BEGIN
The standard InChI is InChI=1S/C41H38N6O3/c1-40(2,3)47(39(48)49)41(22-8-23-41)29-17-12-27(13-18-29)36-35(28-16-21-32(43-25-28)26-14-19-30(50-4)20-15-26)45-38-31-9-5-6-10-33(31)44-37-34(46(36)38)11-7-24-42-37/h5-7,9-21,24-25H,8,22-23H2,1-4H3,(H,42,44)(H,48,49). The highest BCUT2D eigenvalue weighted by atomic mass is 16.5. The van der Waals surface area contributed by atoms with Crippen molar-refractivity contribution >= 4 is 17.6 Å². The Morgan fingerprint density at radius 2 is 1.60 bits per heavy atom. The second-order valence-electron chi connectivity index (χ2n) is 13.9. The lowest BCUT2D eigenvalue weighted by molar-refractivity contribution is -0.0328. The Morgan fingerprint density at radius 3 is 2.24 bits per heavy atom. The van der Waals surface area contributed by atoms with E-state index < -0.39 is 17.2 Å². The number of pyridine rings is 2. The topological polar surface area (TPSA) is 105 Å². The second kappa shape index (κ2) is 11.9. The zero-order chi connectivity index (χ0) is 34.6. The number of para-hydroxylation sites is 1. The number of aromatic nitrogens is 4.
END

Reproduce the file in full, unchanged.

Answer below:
The standard InChI is InChI=1S/C41H38N6O3/c1-40(2,3)47(39(48)49)41(22-8-23-41)29-17-12-27(13-18-29)36-35(28-16-21-32(43-25-28)26-14-19-30(50-4)20-15-26)45-38-31-9-5-6-10-33(31)44-37-34(46(36)38)11-7-24-42-37/h5-7,9-21,24-25H,8,22-23H2,1-4H3,(H,42,44)(H,48,49). The highest BCUT2D eigenvalue weighted by atomic mass is 16.5. The van der Waals surface area contributed by atoms with Crippen molar-refractivity contribution >= 4 is 17.6 Å². The Morgan fingerprint density at radius 2 is 1.60 bits per heavy atom. The second-order valence-electron chi connectivity index (χ2n) is 13.9. The lowest BCUT2D eigenvalue weighted by molar-refractivity contribution is -0.0328. The Morgan fingerprint density at radius 3 is 2.24 bits per heavy atom. The van der Waals surface area contributed by atoms with E-state index < -0.39 is 17.2 Å². The number of pyridine rings is 2. The topological polar surface area (TPSA) is 105 Å². The second kappa shape index (κ2) is 11.9. The zero-order chi connectivity index (χ0) is 34.6. The number of para-hydroxylation sites is 1. The number of aromatic nitrogens is 4.